iRunFar: You have a pretty good crew behind you to keep you on the rails?

Wang: I do. I wanted to have people who are experienced with the race itself. That’s where Kim and Topher Gaylord come in. Then I also wanted people who were going to be really calm on the race day. You know Emily Peterson. Her and Andrew are both really, really zen.

iRunFar: So, to maybe counterbalance?

Wang: Yes, you know how it is. It gets really crazy in the aid stations. Crew people go crazy. Racers are going crazy. I’m probably going to be saying the f-word every other word when I roll into Foresthill. I really needed people who were going to be calm and focused in the middle of this huge whirlwind of craziness and energy. They’re both very positive, very calm but still energized people. They can be authoritative when they need to be and get things done when they need to get things done—put Gu in my hand or whatever.

iRunFar: Eat. This. Now.

Wang: You need to eat now. Then, my husband, Sean, is also going to be out there. He gets a little more nervous during the race, so he’s not going to be doing any pacing, nor is he in charge of the crew. He’s there for support and to just spectate and cheer. Everybody in Marin knows this, but he kind of gets very anxious during a race when I’m racing.

iRunFar: So if you roll into Foresthill puking and Topher is saying, “It’s going to be okay. Have some water and go.”

Wang: “Just don’t sit down.” Yeah, the joke is because Andrew is a vet, he’s going to have some tranquilizers in the car just in case.

iRunFar: For who?

Wang: For Sean, maybe. He’s a little bit worked up during races.

iRunFar: What are you most excited about for the race?

Wang: I’m most excited to feed off the energy of the event in the race. I’m excited to actually see the high country part of the course. I’ve run this part just up to the Escarpment and a little bit over on the other side, but I’ve never seen anything from Robinson Flat to here. So I want to see the high country in the morning when I’m still feeling good.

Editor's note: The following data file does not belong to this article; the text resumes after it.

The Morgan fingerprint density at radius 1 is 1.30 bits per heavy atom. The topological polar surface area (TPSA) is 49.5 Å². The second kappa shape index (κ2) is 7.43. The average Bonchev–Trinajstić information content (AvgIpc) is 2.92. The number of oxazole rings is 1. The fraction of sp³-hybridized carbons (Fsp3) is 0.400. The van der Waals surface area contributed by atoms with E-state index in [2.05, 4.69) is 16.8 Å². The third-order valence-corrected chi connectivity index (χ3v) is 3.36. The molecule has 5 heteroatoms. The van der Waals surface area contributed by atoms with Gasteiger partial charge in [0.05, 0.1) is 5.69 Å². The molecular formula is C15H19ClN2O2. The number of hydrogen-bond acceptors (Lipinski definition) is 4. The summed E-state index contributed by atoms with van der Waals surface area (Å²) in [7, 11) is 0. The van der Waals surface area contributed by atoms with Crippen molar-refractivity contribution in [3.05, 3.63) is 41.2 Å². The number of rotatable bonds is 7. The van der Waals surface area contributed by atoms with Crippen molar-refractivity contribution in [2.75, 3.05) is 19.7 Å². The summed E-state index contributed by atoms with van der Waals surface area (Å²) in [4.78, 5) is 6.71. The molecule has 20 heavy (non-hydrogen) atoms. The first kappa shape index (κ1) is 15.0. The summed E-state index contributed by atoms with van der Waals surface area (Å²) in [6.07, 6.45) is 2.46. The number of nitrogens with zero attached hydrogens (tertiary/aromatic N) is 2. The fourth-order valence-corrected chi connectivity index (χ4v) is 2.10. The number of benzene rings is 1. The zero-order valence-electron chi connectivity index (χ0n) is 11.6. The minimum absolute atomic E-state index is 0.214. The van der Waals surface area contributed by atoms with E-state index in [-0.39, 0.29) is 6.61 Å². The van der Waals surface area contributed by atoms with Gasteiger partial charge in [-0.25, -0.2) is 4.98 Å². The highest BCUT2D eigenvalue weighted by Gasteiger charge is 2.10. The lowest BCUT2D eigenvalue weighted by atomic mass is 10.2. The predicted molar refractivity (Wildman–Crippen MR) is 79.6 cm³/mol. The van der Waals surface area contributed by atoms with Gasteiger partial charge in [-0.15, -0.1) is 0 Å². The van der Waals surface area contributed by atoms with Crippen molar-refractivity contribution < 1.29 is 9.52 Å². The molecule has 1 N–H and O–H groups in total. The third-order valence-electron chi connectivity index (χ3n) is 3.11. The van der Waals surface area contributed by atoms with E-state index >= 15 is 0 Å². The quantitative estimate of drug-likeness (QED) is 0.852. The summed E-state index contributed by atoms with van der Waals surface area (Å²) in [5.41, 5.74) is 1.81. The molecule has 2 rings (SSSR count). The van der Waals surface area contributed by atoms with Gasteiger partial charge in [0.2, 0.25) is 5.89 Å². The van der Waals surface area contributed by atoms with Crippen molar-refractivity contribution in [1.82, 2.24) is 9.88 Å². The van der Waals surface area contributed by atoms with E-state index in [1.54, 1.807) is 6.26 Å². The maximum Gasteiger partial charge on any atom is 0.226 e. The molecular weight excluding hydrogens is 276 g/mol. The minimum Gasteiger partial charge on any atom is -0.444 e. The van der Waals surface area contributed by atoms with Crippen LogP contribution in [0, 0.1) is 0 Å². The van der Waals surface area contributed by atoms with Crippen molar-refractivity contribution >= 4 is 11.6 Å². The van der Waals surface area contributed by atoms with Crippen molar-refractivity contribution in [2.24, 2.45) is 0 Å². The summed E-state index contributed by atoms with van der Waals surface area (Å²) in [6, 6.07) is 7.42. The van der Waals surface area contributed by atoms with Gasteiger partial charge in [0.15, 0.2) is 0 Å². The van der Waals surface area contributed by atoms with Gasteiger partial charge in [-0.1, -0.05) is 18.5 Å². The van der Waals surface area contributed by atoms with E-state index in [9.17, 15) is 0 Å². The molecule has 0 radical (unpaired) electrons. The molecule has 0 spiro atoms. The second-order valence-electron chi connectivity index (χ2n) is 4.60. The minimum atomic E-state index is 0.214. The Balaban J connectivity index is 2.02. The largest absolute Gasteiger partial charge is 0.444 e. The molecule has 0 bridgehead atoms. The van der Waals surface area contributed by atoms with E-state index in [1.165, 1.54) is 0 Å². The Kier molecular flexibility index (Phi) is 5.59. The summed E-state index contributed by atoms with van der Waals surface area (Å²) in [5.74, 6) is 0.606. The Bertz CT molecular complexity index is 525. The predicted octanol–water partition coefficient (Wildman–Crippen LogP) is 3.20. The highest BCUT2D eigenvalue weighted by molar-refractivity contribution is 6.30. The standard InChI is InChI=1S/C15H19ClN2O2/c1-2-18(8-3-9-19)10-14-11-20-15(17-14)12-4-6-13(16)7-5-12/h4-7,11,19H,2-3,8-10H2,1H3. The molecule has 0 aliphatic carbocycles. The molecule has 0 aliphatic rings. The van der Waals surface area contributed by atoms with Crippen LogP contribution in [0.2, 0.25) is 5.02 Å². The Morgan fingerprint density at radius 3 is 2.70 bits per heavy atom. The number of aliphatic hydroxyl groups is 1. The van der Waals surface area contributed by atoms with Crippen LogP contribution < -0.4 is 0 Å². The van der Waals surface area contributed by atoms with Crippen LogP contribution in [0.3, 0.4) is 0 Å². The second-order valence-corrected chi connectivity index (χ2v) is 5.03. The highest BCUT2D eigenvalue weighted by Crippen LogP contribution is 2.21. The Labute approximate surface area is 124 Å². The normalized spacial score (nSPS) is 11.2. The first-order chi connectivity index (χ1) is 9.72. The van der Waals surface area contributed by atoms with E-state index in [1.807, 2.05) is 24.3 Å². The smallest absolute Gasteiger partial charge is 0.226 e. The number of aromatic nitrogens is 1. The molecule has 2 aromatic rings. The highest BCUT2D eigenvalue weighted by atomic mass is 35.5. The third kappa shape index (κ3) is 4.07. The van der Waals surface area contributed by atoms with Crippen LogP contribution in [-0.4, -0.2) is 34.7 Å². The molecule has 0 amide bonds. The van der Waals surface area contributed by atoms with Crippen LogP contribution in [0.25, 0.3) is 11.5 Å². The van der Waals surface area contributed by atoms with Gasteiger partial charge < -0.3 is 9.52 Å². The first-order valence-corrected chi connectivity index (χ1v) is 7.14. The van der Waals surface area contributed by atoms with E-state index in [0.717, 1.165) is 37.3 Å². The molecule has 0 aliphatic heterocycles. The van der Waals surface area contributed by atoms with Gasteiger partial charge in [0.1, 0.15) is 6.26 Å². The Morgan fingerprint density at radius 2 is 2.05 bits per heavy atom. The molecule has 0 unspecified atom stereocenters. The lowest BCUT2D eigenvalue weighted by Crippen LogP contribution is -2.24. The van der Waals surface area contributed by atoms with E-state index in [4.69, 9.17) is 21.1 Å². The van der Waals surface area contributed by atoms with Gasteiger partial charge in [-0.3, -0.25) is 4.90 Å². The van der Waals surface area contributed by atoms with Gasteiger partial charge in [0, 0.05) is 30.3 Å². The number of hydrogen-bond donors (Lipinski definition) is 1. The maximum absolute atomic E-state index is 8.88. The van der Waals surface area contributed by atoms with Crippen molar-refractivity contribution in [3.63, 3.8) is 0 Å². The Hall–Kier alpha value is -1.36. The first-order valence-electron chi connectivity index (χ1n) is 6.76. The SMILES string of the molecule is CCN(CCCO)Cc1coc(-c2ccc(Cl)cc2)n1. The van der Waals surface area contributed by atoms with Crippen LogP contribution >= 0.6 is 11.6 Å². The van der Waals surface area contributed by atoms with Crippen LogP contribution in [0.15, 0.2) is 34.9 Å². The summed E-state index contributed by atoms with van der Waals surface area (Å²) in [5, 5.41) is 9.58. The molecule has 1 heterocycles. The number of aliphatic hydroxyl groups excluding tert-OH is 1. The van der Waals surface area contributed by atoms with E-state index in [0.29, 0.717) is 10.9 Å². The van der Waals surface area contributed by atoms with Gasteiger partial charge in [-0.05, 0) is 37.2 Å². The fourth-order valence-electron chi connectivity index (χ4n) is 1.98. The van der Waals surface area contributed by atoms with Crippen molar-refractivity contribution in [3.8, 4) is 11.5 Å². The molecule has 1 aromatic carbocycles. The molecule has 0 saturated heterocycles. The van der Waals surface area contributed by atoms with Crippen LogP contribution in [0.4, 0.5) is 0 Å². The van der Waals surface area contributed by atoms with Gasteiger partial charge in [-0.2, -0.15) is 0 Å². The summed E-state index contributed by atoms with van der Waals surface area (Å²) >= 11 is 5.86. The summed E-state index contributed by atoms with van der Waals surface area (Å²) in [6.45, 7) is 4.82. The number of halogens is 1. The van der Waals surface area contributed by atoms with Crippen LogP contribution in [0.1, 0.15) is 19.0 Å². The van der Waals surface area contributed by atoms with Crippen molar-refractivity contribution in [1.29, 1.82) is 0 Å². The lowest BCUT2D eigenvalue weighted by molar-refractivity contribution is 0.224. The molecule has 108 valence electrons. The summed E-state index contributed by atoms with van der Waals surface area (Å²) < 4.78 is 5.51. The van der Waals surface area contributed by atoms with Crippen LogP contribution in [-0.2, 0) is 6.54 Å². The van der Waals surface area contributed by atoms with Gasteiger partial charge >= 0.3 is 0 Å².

iRunFar: It’s such a treat.

Wang: Then I want to just experience it. I moved to California eight years ago and have heard a lot of stories about Western States and read a lot of stories and seen all the videos. I just want to experience it.

iRunFar: Best of luck and enjoy the experience.

Wang: Thank you. Thank you so much.


iRunFar: A bonus question for you. Speaking of excitement—how excited are you about the discovery of gravitational waves?

Wang: Einstein was right. I was super stoked. Actually, this happened a couple months ago, and we had a whole announcement at our morning meeting at my school where we explained what gravitational waves were and how they were theorized and how they were finally proven. It’s a really exciting development in physics because people didn’t know whether or not they existed or whether or not they could be measured. Actually what really excites me about it is reading about how meticulous the experiment had to be to detect gravitational waves in the first place. It was just fascinating to me that they could build an apparatus that was so finely tuned. It’s just crazy.

iRunFar: It’s not the theory at all. The theory is almost a century old, but it’s the precision of measuring the interference of lasers for…

Wang: It really gives us… it actually gives me hope that we can discover so much more about the physics of the universe now that we’ve found this thing that everybody thought couldn’t be found.

iRunFar: All we need is some more black holes crashing into each other somewhere out in space.

Wang: It’s the universe. It’s infinite, right?

iRunFar: There’s a lot going on out there. So apparently you’re pretty excited about gravitational waves.

Wang: Right now, I’m more excited about Western States. If you ask me after, I probably won’t be able to pronounce “gravitational waves.”

iRunFar: Maybe I’ll just have to have the video camera at the finish. “So, those things with Einstein… what are those?”

Wang: Einstein bagels?

iRunFar: Lox for everyone!

Bryon Powell

Bryon Powell is the Founding Editor of iRunFar. He’s been writing about trail running, ultrarunning, and running gear for more than 15 years. Aside from iRunFar, he’s authored the books Relentless Forward Progress: A Guide to Running Ultramarathons and Where the Road Ends: A Guide to Trail Running, been a contributing editor at Trail Runner magazine, written for publications including Outside, Sierra, and Running Times, and coached ultrarunners of all abilities. Based in Silverton, Colorado, Bryon is an avid trail runner and ultrarunner who competes in events from the Hardrock 100 Mile just out his front door to races long and short around the world, that is, when he’s not fly fishing or tending to his garden.